How to Fix a Noisy Water Heater
LESLIE: Michael in North Carolina is on the line with a water heater that’s making some curious sounds. Tell us what’s going on.
MICHAEL: Recently, the last four to six weeks, I’ve been noticing – it sounds like a bubbling and a popping noise inside of the water heater. I’ve read several things on the internet but I can’t quite put my finger on it and I’m worried that either the vessel is getting ready to go or – I’m not sure, at this point.
TOM: How old is the water heater?
MICHAEL: It looks to be of considerable age. I’m guessing between six and eight years.
TOM: Well, I mean water heaters generally go about 10 to 12 years, so that’s not – that’s kind of middle-aged; it’s not too terrible. By the way, if you look at the data plate on that water heater, usually there’s a date stamp sort of buried into the serial number. Sometimes, it’ll actually say what the date of the manufacture is or at the least, it’s going to have a gas standard in terms of which code it was built to and it’ll give you a year there. So you can get an actual sense of what the actual age of the water heater is.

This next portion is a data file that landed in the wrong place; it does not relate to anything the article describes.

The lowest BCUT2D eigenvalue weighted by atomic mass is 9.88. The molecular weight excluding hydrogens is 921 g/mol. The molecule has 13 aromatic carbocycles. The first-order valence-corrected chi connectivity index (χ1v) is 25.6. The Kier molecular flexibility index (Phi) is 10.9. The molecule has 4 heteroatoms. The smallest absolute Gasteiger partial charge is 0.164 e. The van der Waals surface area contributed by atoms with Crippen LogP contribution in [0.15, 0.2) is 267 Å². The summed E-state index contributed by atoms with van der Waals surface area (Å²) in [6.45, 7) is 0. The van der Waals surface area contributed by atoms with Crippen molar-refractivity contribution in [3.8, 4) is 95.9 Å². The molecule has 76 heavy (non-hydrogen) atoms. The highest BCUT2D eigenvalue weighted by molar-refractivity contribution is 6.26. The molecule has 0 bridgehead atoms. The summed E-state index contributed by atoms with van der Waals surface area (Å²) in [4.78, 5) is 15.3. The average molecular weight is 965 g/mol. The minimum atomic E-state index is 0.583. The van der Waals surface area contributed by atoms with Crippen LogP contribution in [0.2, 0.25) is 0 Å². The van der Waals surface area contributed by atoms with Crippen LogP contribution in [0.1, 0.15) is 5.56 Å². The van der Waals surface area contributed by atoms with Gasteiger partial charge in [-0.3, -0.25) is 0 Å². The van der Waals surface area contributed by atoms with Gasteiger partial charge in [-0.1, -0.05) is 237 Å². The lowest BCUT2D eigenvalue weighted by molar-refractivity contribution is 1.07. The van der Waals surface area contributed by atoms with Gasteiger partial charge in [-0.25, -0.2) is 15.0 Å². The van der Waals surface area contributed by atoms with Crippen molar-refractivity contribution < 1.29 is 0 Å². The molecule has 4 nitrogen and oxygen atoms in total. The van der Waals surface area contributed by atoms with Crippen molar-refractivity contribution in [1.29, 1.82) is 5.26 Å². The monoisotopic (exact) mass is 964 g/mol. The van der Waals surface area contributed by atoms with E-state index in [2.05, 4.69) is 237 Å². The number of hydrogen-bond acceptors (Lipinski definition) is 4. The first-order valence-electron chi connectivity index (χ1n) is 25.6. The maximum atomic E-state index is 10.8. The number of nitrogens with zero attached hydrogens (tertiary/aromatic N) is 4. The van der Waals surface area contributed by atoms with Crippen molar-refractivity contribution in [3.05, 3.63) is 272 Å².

The noise is usually caused by a sediment buildup on the bottom of the tank. So, if you drain the tank occasionally, that will usually stop that. Have you ever drained your tank?
MICHAEL: In the eight months I’ve been there, no. But I’d read something somewhere along the lines that you have to be very careful with – it’s got a plastic drain valve on it. And when you have a water heater that’s a little bit older, I guess they get – become brittle. And I’m worried about breaking that and making things much worse immediately.
TOM: Well, you could very carefully try to drain the water heater. You simply hook up a garden hose to that spout; it’s designed to be drained. And let some of the water out of it and try to spill off some sediment with that. You get sediment on the bottom of the tank and that does tend to make it pretty noisy sometimes.
MICHAEL: OK. Is there any chance that I have the temperature turned up too high and it’s causing – well, I guess not at 125 degrees. It wouldn’t cause a boiling, would it?
TOM: No, it wouldn’t. And 125 degrees, though, is pretty hot. You really want it to be more like 110.
TOM: Just for safety’s sake, if nothing else.
LESLIE: Yeah, because you could easily get scalded.
MICHAEL: OK. Alright. I’ll give that a shot.
TOM: Alright. Good luck with that project and thanks so much for calling us at 888-MONEY-PIT.